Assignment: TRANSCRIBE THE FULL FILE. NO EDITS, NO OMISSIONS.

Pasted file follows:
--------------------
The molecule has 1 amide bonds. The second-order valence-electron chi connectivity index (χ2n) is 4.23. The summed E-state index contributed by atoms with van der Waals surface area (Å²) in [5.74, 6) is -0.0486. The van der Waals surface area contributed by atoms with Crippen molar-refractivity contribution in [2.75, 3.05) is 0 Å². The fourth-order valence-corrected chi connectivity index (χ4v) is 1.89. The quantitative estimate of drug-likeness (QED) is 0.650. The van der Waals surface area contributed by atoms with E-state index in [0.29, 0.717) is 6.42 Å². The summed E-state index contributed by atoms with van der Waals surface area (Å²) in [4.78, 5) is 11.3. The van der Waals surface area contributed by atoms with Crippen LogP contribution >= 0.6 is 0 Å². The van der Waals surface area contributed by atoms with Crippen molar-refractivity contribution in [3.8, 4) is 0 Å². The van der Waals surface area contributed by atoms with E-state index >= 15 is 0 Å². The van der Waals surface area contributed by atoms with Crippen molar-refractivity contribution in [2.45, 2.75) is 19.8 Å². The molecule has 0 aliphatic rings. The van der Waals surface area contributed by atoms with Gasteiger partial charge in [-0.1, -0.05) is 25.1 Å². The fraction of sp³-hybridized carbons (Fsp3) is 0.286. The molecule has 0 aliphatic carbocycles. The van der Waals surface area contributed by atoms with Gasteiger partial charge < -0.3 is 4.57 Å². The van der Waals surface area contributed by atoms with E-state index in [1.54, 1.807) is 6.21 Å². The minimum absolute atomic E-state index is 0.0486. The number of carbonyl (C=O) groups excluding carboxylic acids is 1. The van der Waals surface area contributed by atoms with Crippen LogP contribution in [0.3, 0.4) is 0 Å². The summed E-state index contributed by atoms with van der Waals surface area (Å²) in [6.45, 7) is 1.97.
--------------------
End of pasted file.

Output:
The molecule has 1 amide bonds. The second-order valence-electron chi connectivity index (χ2n) is 4.23. The summed E-state index contributed by atoms with van der Waals surface area (Å²) in [5.74, 6) is -0.0486. The van der Waals surface area contributed by atoms with Crippen molar-refractivity contribution in [2.75, 3.05) is 0 Å². The fourth-order valence-corrected chi connectivity index (χ4v) is 1.89. The quantitative estimate of drug-likeness (QED) is 0.650. The van der Waals surface area contributed by atoms with E-state index in [0.29, 0.717) is 6.42 Å². The summed E-state index contributed by atoms with van der Waals surface area (Å²) in [4.78, 5) is 11.3. The van der Waals surface area contributed by atoms with Crippen LogP contribution >= 0.6 is 0 Å². The van der Waals surface area contributed by atoms with Crippen molar-refractivity contribution in [3.8, 4) is 0 Å². The van der Waals surface area contributed by atoms with E-state index >= 15 is 0 Å². The van der Waals surface area contributed by atoms with Crippen molar-refractivity contribution in [2.45, 2.75) is 19.8 Å². The molecule has 0 aliphatic rings. The van der Waals surface area contributed by atoms with Gasteiger partial charge in [-0.1, -0.05) is 25.1 Å². The fraction of sp³-hybridized carbons (Fsp3) is 0.286. The molecule has 0 aliphatic carbocycles. The van der Waals surface area contributed by atoms with Gasteiger partial charge < -0.3 is 4.57 Å². The van der Waals surface area contributed by atoms with E-state index in [1.54, 1.807) is 6.21 Å². The minimum absolute atomic E-state index is 0.0486. The number of carbonyl (C=O) groups excluding carboxylic acids is 1. The van der Waals surface area contributed by atoms with Crippen LogP contribution in [0.3, 0.4) is 0 Å². The summed E-state index contributed by atoms with van der Waals surface area (Å²) in [6.45, 7) is 1.97.